D4Science serves mainly scientific communities but gCube, the service-based system that operates the infrastructure, is unbiased in supporting collaborations across diverse research disciplines. For its emphasis on application-level requirements of information and knowledge management, gCube is in fact ideally suited to support researchers in the Humanities. At the same time, the notion of Virtual Research Environment (VRE) for the Humanities is commanding increasing attention in the UK, thanks to successful initiatives in Archeology (e.g. the Silchester Town Life VRE, the Virtual Environments for Research in Archeology, Ancient History (e.g. A VRE for the Study of Documents and Manuscripts, the Linking and Querying Ancient Texts (LaQuAT) project, and the Digital Humanities at large (e.g. textVRE). In this respect, the European initiative DARIAH indicates that the Humanities are no different from the Sciences in requiring general-purpose, scalable, and cost-effective solutions to VRE definition and management, particularly those built on the controlled and dynamic sharing of infrastructural resources (hardware, software, and data).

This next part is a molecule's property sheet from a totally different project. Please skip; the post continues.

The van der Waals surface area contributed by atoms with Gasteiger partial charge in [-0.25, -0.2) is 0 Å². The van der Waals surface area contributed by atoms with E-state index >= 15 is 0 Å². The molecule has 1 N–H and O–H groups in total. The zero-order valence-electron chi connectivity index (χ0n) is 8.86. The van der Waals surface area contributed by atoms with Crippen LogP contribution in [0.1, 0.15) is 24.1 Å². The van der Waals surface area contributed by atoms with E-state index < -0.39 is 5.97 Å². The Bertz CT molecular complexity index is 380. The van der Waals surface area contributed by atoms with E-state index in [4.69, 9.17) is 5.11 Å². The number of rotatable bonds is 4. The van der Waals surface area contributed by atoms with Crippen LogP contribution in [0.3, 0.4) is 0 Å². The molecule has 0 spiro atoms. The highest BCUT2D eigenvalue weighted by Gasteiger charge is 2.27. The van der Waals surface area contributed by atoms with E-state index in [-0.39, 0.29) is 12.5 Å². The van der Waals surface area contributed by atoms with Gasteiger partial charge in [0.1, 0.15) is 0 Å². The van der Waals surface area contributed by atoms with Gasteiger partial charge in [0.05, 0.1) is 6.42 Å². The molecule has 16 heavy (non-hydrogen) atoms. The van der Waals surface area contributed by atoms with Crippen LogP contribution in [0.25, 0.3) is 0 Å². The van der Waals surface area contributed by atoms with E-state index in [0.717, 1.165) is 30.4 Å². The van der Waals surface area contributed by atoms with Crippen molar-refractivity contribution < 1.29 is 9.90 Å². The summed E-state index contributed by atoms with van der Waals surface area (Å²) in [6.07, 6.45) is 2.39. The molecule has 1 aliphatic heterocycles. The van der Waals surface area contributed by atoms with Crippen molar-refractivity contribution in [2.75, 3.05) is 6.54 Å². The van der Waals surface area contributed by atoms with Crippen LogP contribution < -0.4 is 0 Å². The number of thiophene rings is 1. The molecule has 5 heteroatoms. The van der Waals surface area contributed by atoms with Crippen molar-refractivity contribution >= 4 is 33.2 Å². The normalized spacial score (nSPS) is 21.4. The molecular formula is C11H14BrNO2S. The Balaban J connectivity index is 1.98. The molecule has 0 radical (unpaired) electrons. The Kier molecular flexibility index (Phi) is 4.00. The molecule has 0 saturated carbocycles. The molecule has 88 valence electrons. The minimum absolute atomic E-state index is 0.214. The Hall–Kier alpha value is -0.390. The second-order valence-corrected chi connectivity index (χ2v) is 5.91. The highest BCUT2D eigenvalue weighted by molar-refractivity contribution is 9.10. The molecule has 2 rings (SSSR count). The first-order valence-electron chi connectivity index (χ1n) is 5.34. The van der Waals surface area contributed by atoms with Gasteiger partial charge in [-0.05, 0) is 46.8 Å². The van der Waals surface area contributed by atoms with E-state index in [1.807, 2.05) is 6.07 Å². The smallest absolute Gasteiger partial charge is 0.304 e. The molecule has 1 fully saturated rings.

The Centre for e-Research at Kings' College, London (CeRch) believes that the integration and transparencies offered by gCube may be part of the vision for Virtual Research Environment for the Humanities, and it has recently liaised with the University of Strathclyde to carry out a set of preliminary experiments based on gCube. The experiments will be carried out in the context of the gMan, a six-month project recently funded under the VRE Rapid Innovation Programme of the Joint Information Systems Committee UK (JISC). Th project will focus on use cases related to the organisation of the information for research and on ‘active reading’ processes supported by advanced search, browse, and annotations services. A preliminary VRE for the experiments has been created in the Ecosystem VO of the D4Science Infrastructure and activities are underway to integrate a selection of independent yet semantically related data sources, such as: the Heidelberger Gesamtverzeichnis (HGV) der griechischen Papyrusurkunden Aegyptens, a database of metadata records for some 55,000 Greek papyri, mostly from Roman Egypt and its environs; Projet[sic] Volterra,a database of Roman legal texts, and associated metadata, from various sources (epigraphic, papyrological, or literary); and the Inscription of Aphrodisias, a corpus of about 2,000 ancient Greek inscriptions from the Roman city of Aphrodisias in Asia Minor.